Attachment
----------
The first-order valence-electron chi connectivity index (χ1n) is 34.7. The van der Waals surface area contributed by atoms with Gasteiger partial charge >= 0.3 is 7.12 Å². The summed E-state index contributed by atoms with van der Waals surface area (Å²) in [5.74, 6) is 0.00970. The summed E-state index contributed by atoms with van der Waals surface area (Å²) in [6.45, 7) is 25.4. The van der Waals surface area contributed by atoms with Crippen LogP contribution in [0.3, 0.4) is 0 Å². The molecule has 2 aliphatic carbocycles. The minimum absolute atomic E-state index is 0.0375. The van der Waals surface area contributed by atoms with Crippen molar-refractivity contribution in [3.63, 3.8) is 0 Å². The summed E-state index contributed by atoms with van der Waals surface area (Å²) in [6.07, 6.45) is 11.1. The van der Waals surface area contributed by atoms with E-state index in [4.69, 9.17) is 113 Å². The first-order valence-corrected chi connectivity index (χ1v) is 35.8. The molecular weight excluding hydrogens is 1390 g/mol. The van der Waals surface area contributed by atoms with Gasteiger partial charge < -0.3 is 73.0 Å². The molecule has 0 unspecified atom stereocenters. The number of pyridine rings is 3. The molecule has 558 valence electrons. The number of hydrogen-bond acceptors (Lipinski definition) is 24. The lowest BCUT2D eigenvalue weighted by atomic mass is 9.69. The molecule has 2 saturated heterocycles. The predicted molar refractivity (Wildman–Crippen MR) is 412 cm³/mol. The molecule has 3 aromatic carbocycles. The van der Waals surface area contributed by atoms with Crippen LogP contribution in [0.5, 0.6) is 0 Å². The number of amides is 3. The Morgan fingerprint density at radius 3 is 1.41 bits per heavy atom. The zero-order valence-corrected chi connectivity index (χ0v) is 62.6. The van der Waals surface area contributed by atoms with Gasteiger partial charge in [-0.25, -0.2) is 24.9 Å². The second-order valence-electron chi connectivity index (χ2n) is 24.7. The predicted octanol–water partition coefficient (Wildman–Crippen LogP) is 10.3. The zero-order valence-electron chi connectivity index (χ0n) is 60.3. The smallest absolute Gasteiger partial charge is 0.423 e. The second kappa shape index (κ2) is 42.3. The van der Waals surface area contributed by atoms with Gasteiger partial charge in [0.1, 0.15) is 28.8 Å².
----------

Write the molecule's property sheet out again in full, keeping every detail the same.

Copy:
The first-order valence-electron chi connectivity index (χ1n) is 34.7. The van der Waals surface area contributed by atoms with Gasteiger partial charge >= 0.3 is 7.12 Å². The summed E-state index contributed by atoms with van der Waals surface area (Å²) in [5.74, 6) is 0.00970. The summed E-state index contributed by atoms with van der Waals surface area (Å²) in [6.45, 7) is 25.4. The van der Waals surface area contributed by atoms with Crippen LogP contribution in [0.3, 0.4) is 0 Å². The molecule has 2 aliphatic carbocycles. The minimum absolute atomic E-state index is 0.0375. The van der Waals surface area contributed by atoms with Crippen molar-refractivity contribution in [3.63, 3.8) is 0 Å². The summed E-state index contributed by atoms with van der Waals surface area (Å²) in [6.07, 6.45) is 11.1. The van der Waals surface area contributed by atoms with E-state index in [4.69, 9.17) is 113 Å². The first-order valence-corrected chi connectivity index (χ1v) is 35.8. The molecular weight excluding hydrogens is 1390 g/mol. The van der Waals surface area contributed by atoms with Gasteiger partial charge < -0.3 is 73.0 Å². The molecule has 0 unspecified atom stereocenters. The number of pyridine rings is 3. The molecule has 558 valence electrons. The number of hydrogen-bond acceptors (Lipinski definition) is 24. The lowest BCUT2D eigenvalue weighted by atomic mass is 9.69. The molecule has 2 saturated heterocycles. The predicted molar refractivity (Wildman–Crippen MR) is 412 cm³/mol. The molecule has 3 aromatic carbocycles. The van der Waals surface area contributed by atoms with Crippen LogP contribution in [0.5, 0.6) is 0 Å². The number of amides is 3. The Morgan fingerprint density at radius 3 is 1.41 bits per heavy atom. The zero-order valence-corrected chi connectivity index (χ0v) is 62.6. The van der Waals surface area contributed by atoms with Gasteiger partial charge in [-0.25, -0.2) is 24.9 Å². The second-order valence-electron chi connectivity index (χ2n) is 24.7. The predicted octanol–water partition coefficient (Wildman–Crippen LogP) is 10.3. The zero-order valence-electron chi connectivity index (χ0n) is 60.3. The smallest absolute Gasteiger partial charge is 0.423 e. The second kappa shape index (κ2) is 42.3. The van der Waals surface area contributed by atoms with Gasteiger partial charge in [0.1, 0.15) is 28.8 Å².